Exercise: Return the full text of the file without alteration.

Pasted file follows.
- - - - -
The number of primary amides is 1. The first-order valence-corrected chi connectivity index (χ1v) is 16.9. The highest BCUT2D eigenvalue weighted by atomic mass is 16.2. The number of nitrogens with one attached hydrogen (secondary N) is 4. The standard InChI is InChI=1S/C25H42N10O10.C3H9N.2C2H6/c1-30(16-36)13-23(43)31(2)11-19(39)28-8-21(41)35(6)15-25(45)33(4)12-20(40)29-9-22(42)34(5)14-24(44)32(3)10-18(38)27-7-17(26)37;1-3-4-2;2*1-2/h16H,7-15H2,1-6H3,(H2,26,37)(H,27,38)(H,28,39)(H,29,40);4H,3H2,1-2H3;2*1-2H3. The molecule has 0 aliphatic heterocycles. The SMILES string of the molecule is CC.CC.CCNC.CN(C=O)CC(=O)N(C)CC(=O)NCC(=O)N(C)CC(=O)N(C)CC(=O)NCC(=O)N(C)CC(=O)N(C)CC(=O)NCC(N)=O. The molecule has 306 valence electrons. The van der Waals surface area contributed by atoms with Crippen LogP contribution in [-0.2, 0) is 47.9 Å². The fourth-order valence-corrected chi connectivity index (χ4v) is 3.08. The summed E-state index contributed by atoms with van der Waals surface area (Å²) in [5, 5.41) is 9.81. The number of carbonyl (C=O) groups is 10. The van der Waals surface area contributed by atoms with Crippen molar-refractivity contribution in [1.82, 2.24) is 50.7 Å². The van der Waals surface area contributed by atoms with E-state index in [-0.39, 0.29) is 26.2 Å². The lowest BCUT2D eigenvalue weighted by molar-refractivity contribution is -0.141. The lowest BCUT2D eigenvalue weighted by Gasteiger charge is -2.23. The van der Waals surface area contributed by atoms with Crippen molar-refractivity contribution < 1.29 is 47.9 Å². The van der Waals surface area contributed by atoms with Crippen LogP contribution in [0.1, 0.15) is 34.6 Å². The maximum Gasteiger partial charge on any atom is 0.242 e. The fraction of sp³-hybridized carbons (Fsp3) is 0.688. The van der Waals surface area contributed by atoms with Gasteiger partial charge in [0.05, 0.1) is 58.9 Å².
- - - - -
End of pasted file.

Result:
The number of primary amides is 1. The first-order valence-corrected chi connectivity index (χ1v) is 16.9. The highest BCUT2D eigenvalue weighted by atomic mass is 16.2. The number of nitrogens with one attached hydrogen (secondary N) is 4. The standard InChI is InChI=1S/C25H42N10O10.C3H9N.2C2H6/c1-30(16-36)13-23(43)31(2)11-19(39)28-8-21(41)35(6)15-25(45)33(4)12-20(40)29-9-22(42)34(5)14-24(44)32(3)10-18(38)27-7-17(26)37;1-3-4-2;2*1-2/h16H,7-15H2,1-6H3,(H2,26,37)(H,27,38)(H,28,39)(H,29,40);4H,3H2,1-2H3;2*1-2H3. The molecule has 0 aliphatic heterocycles. The SMILES string of the molecule is CC.CC.CCNC.CN(C=O)CC(=O)N(C)CC(=O)NCC(=O)N(C)CC(=O)N(C)CC(=O)NCC(=O)N(C)CC(=O)N(C)CC(=O)NCC(N)=O. The molecule has 306 valence electrons. The van der Waals surface area contributed by atoms with Crippen LogP contribution in [-0.2, 0) is 47.9 Å². The fourth-order valence-corrected chi connectivity index (χ4v) is 3.08. The summed E-state index contributed by atoms with van der Waals surface area (Å²) in [5, 5.41) is 9.81. The number of carbonyl (C=O) groups is 10. The van der Waals surface area contributed by atoms with Crippen molar-refractivity contribution in [1.82, 2.24) is 50.7 Å². The van der Waals surface area contributed by atoms with E-state index in [-0.39, 0.29) is 26.2 Å². The lowest BCUT2D eigenvalue weighted by molar-refractivity contribution is -0.141. The lowest BCUT2D eigenvalue weighted by Gasteiger charge is -2.23. The van der Waals surface area contributed by atoms with Crippen molar-refractivity contribution < 1.29 is 47.9 Å². The van der Waals surface area contributed by atoms with Crippen LogP contribution in [0.1, 0.15) is 34.6 Å². The maximum Gasteiger partial charge on any atom is 0.242 e. The fraction of sp³-hybridized carbons (Fsp3) is 0.688. The van der Waals surface area contributed by atoms with Gasteiger partial charge in [0.05, 0.1) is 58.9 Å².